Think Globally, Act Locally. Nowhere is that 1970’s saying more relevant than with food. Locally grown food are picked at their peak, get to your table fresher and chock full of vitamins and minerals, and don’t waste a lot of the crop and fossil fuels getting from the field to your fork.
Plus farmer’s markets are a great fun gathering place. That’s one reason they’ve been flourishing since the mid-1990s. According to the U.S. Department of Agriculture, local growers markets swelled from 1,755 to 4,385 between 1994 and 2006. Chances are there’s one in your neck of the woods.
Yet there is an art to shopping a farmer’s market. Our friends at FruitandVeggieGuru had a great piece recently on how to get the most out of all the farmer’s markets that will be popping up across the land as this seasons produce begins to roll in.
1. Find out if all vendors are grower/producers. Some markets allow sellers with overstock, distressed or supermarket-rejected produce to unload it cheaply at fruit and vegetable stands. While the price may be a deal, it’s not fresh local produce. If that’s what you want check with the market manager to determine if that’s what you’re getting.
2. Shop early in the day. The early bird gets the apple without the worm. The first-of-season blueberries, peaches or Winesap apples often disappear from market tables fast. It’s a long wait until next season. The choice foods you want might disappear if you wait until late in the day. The early shopper gets the best choice.
3. Let what the season offers guide your meal planning. Farmer’s market selections come from within 100 or 200 miles. Your local climate determines what you’ll find on any given day, week, month. But eating in season is a real treat. Leafy greens, herbs, radishes and sprouts come out early and help clear out the winter crops in your system. Midsummer you’ll have corn, berries, summer squash and tomatoes, and fall will bring apples, potatoes, onions, squash and winter greens. Build your menus around what’s in season to take full advantage of the earth’s bounty. You’ll begin to know what month it is without looking at a calendar.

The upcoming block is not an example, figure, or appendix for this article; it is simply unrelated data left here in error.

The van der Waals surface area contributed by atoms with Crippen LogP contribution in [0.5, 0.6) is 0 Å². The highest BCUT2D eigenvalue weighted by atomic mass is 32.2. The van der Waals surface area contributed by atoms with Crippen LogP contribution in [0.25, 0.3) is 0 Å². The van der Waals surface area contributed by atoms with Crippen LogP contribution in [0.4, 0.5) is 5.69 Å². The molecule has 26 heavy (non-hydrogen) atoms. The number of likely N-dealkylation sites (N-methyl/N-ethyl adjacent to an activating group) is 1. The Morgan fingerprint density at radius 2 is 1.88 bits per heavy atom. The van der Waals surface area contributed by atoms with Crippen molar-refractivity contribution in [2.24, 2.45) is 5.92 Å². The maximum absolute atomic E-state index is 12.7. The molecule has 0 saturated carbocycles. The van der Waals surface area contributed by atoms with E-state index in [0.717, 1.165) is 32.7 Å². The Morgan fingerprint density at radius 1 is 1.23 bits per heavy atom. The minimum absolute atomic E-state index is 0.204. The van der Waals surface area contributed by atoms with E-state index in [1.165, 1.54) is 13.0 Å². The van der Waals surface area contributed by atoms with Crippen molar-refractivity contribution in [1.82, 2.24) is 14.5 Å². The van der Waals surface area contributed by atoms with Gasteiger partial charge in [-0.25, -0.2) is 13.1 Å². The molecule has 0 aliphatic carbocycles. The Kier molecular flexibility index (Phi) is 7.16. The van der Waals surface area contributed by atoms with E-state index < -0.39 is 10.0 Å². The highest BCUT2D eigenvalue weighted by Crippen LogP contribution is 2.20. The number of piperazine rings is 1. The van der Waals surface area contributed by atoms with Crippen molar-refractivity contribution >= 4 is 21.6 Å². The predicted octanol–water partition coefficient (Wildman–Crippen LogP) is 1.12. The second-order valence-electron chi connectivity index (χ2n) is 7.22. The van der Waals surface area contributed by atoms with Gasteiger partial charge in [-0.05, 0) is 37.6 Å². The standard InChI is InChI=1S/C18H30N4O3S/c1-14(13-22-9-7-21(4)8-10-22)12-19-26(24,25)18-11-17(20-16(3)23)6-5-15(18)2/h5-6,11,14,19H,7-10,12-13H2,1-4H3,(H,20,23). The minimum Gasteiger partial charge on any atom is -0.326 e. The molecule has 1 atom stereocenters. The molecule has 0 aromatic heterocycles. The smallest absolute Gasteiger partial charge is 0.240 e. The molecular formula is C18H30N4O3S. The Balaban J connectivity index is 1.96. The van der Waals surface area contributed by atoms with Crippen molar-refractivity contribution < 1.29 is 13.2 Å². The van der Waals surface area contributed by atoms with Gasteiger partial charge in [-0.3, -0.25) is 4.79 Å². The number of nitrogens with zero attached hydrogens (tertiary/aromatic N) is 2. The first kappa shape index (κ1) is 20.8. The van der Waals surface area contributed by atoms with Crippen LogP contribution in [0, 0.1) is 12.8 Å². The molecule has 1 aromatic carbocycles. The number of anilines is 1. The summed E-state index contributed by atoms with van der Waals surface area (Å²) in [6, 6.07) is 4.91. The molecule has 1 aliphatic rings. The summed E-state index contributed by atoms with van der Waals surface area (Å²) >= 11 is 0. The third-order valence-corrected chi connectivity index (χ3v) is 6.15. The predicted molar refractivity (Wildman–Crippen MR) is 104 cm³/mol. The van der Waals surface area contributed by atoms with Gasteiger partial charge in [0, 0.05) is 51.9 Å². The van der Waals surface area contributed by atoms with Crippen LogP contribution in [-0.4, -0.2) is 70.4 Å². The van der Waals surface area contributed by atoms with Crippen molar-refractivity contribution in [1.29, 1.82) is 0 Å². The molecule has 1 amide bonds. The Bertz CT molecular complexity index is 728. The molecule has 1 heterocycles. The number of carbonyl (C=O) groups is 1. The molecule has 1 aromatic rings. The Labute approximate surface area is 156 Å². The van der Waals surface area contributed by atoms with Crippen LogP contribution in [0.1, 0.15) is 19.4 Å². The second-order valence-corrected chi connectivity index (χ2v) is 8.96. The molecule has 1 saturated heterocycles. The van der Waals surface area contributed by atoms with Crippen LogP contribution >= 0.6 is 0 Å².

4. Buy for value, but don’t balk at prices. Some crops like corn, green beans, herbs, squashes, cucumbers, tomatoes may be less expensive than in the supermarket. Other items may be more expensive due to economies of scale, expensive heirloom seeds, and caring for crops by hand rather than machine. But the value is in the just picked flavor and nutrition that’s hard to find at MonsterMart.
5. Learn the difference between heirloom and mass-produced produce. Many local farmers use heirloom seeds stock passed down through generations. The look, colors and flavor of these boutique varieties will be better than crops bred mostly for yield, long-distance travel, and appearance.
6. Shop for what’s not available in stores. When I was a kid I could buy Golden Russet apples at the grocery store. No more. These beauties are only found now in local farmer’s markets and coops, plus the ones on my old trees up the hill. Same goes for those sweet, juicy berries your grandmother remembers from her childhood. From peaches to pumpkins, you’ll find variety and flavor that’s not available elsewhere.
7. Look for organic growers. You’ll usually find some, offering foods that are grown and processed without artificial ingredients, preservatives, hormones, antibiotics, irradiation, and most pesticides and fertilizers. But don’t expect to find the “certified organic” label. Many smaller producers just can’t cut the expense of getting certified under the National Organic Program. Ask them about how they grow their food. A local apple grown without pesticides is usually better than an “organic” one trucked across the globe.
8. Ask when it was picked. Sugars in many foods turn to starch soon after picking, so find out when they were harvested. My wife refuses to eat corn not picked that day. Some vendors pick fresh in the morning, some the night before because they have to drive for hours to make a 7 am market. Avoid anything older.
9. Take cash and a reusable shopping bag or shopping cart. While larger farmers markets may take debit/credit cards, most neighborhood markets are cash-on-the – barrelhead deals. Your big shopping bag or wagon holds your purchases so you needn’t struggle with plastic bags on each finger, and can eliminates the bags altogether for a more earth friendly experience.
10. Make friends with farmers. The people you’re buying from are usually the ones who grew the food. They can show you their best buys, teach you how to buy and prepare new foods like daikon or fennel, and sometimes put aside something special for you next time. And face to face time with farmers is what it’s all about. Local is up close and personal, building trust, community and knowledge of where your food comes from. And we can all use a lot more of that. Happy Market Day!